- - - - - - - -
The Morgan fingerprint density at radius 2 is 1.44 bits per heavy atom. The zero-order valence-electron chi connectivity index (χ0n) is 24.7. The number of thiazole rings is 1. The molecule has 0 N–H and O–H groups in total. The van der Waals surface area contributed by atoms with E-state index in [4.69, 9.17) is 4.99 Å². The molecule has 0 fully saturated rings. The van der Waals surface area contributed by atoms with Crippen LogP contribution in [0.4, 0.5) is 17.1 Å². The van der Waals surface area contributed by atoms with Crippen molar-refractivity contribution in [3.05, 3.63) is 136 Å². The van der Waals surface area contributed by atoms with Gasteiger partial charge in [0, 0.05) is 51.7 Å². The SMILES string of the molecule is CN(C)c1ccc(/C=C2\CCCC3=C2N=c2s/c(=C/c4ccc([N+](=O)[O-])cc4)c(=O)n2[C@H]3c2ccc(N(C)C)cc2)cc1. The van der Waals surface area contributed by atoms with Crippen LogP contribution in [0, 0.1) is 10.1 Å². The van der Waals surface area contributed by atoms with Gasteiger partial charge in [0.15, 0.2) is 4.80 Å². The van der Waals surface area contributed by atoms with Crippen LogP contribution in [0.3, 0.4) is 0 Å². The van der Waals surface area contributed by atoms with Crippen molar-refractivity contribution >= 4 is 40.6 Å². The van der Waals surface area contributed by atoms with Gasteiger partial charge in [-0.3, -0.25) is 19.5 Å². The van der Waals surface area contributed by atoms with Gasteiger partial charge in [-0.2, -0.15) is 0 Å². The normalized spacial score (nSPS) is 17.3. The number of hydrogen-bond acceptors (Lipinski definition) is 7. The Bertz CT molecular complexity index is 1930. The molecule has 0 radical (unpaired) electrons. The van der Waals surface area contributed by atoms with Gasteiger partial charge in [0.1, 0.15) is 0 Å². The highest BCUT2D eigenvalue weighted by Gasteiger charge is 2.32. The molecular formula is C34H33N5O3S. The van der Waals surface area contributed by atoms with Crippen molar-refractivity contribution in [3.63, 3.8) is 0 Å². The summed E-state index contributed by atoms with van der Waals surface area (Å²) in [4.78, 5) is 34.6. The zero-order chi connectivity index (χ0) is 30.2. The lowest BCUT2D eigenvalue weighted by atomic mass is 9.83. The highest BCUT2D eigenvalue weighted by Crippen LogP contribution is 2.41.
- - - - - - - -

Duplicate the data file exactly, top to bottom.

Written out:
The Morgan fingerprint density at radius 2 is 1.44 bits per heavy atom. The zero-order valence-electron chi connectivity index (χ0n) is 24.7. The number of thiazole rings is 1. The molecule has 0 N–H and O–H groups in total. The van der Waals surface area contributed by atoms with E-state index in [4.69, 9.17) is 4.99 Å². The molecule has 0 fully saturated rings. The van der Waals surface area contributed by atoms with Crippen LogP contribution in [0.4, 0.5) is 17.1 Å². The van der Waals surface area contributed by atoms with Crippen molar-refractivity contribution in [3.05, 3.63) is 136 Å². The van der Waals surface area contributed by atoms with Gasteiger partial charge in [0, 0.05) is 51.7 Å². The SMILES string of the molecule is CN(C)c1ccc(/C=C2\CCCC3=C2N=c2s/c(=C/c4ccc([N+](=O)[O-])cc4)c(=O)n2[C@H]3c2ccc(N(C)C)cc2)cc1. The van der Waals surface area contributed by atoms with Crippen LogP contribution in [0, 0.1) is 10.1 Å². The van der Waals surface area contributed by atoms with Gasteiger partial charge in [0.15, 0.2) is 4.80 Å². The van der Waals surface area contributed by atoms with Crippen LogP contribution in [0.3, 0.4) is 0 Å². The van der Waals surface area contributed by atoms with Crippen molar-refractivity contribution >= 4 is 40.6 Å². The van der Waals surface area contributed by atoms with Gasteiger partial charge in [-0.3, -0.25) is 19.5 Å². The van der Waals surface area contributed by atoms with Gasteiger partial charge in [-0.2, -0.15) is 0 Å². The normalized spacial score (nSPS) is 17.3. The number of hydrogen-bond acceptors (Lipinski definition) is 7. The Bertz CT molecular complexity index is 1930. The molecule has 0 radical (unpaired) electrons. The van der Waals surface area contributed by atoms with Gasteiger partial charge in [0.1, 0.15) is 0 Å². The highest BCUT2D eigenvalue weighted by Gasteiger charge is 2.32. The molecular formula is C34H33N5O3S. The van der Waals surface area contributed by atoms with Crippen molar-refractivity contribution in [3.63, 3.8) is 0 Å². The summed E-state index contributed by atoms with van der Waals surface area (Å²) in [4.78, 5) is 34.6. The zero-order chi connectivity index (χ0) is 30.2. The lowest BCUT2D eigenvalue weighted by atomic mass is 9.83. The highest BCUT2D eigenvalue weighted by Crippen LogP contribution is 2.41.